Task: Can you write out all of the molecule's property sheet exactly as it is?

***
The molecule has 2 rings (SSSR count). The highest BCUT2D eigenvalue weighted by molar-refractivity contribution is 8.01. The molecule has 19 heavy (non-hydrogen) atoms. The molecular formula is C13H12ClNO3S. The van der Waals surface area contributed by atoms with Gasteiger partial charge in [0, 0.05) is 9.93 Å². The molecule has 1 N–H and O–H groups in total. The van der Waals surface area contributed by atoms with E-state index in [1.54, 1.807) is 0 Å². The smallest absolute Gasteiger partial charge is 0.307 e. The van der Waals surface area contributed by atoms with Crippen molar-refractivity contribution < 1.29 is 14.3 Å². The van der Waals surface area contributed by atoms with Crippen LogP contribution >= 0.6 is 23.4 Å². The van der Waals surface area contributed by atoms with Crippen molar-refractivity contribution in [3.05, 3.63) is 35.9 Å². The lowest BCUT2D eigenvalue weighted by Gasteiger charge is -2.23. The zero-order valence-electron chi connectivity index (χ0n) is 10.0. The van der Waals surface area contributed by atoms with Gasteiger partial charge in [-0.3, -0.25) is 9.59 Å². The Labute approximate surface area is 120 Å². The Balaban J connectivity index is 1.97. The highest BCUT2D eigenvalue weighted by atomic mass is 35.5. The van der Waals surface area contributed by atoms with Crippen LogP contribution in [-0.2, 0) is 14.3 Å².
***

The molecule has 2 rings (SSSR count). The highest BCUT2D eigenvalue weighted by molar-refractivity contribution is 8.01. The molecule has 19 heavy (non-hydrogen) atoms. The molecular formula is C13H12ClNO3S. The van der Waals surface area contributed by atoms with Gasteiger partial charge in [0, 0.05) is 9.93 Å². The molecule has 1 N–H and O–H groups in total. The van der Waals surface area contributed by atoms with E-state index in [1.54, 1.807) is 0 Å². The smallest absolute Gasteiger partial charge is 0.307 e. The van der Waals surface area contributed by atoms with Crippen molar-refractivity contribution < 1.29 is 14.3 Å². The van der Waals surface area contributed by atoms with Crippen LogP contribution >= 0.6 is 23.4 Å². The van der Waals surface area contributed by atoms with Crippen molar-refractivity contribution in [3.05, 3.63) is 35.9 Å². The lowest BCUT2D eigenvalue weighted by Gasteiger charge is -2.23. The zero-order valence-electron chi connectivity index (χ0n) is 10.0. The van der Waals surface area contributed by atoms with Gasteiger partial charge in [-0.3, -0.25) is 9.59 Å². The Labute approximate surface area is 120 Å². The Balaban J connectivity index is 1.97. The highest BCUT2D eigenvalue weighted by atomic mass is 35.5. The van der Waals surface area contributed by atoms with Crippen LogP contribution in [-0.2, 0) is 14.3 Å².